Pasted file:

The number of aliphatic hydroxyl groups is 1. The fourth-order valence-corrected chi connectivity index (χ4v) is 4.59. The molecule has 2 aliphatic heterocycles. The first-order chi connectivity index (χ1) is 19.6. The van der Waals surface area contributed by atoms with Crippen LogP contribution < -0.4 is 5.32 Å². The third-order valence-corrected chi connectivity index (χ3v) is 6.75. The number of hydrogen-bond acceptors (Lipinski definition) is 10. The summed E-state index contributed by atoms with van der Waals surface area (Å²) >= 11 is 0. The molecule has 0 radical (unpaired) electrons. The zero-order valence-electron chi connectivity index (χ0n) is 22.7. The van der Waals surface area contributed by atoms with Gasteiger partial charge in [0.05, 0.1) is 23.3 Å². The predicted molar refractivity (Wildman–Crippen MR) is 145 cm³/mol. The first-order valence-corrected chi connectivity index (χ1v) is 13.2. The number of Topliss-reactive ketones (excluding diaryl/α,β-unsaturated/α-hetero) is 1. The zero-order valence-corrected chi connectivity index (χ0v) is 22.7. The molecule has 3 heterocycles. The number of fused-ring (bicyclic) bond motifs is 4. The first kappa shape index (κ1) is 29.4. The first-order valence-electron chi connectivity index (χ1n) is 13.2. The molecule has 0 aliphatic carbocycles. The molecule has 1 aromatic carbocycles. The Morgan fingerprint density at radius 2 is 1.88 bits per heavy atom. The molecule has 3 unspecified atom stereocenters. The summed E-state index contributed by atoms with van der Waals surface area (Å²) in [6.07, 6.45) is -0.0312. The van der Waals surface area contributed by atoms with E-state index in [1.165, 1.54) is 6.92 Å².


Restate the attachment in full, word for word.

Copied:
The number of aliphatic hydroxyl groups is 1. The fourth-order valence-corrected chi connectivity index (χ4v) is 4.59. The molecule has 2 aliphatic heterocycles. The first-order chi connectivity index (χ1) is 19.6. The van der Waals surface area contributed by atoms with Crippen LogP contribution < -0.4 is 5.32 Å². The third-order valence-corrected chi connectivity index (χ3v) is 6.75. The number of hydrogen-bond acceptors (Lipinski definition) is 10. The summed E-state index contributed by atoms with van der Waals surface area (Å²) >= 11 is 0. The molecule has 0 radical (unpaired) electrons. The zero-order valence-electron chi connectivity index (χ0n) is 22.7. The van der Waals surface area contributed by atoms with Gasteiger partial charge in [0.05, 0.1) is 23.3 Å². The predicted molar refractivity (Wildman–Crippen MR) is 145 cm³/mol. The first-order valence-corrected chi connectivity index (χ1v) is 13.2. The number of Topliss-reactive ketones (excluding diaryl/α,β-unsaturated/α-hetero) is 1. The zero-order valence-corrected chi connectivity index (χ0v) is 22.7. The molecule has 3 heterocycles. The number of fused-ring (bicyclic) bond motifs is 4. The first kappa shape index (κ1) is 29.4. The first-order valence-electron chi connectivity index (χ1n) is 13.2. The molecule has 0 aliphatic carbocycles. The molecule has 1 aromatic carbocycles. The Morgan fingerprint density at radius 2 is 1.88 bits per heavy atom. The molecule has 3 unspecified atom stereocenters. The summed E-state index contributed by atoms with van der Waals surface area (Å²) in [6.07, 6.45) is -0.0312. The van der Waals surface area contributed by atoms with E-state index in [1.165, 1.54) is 6.92 Å².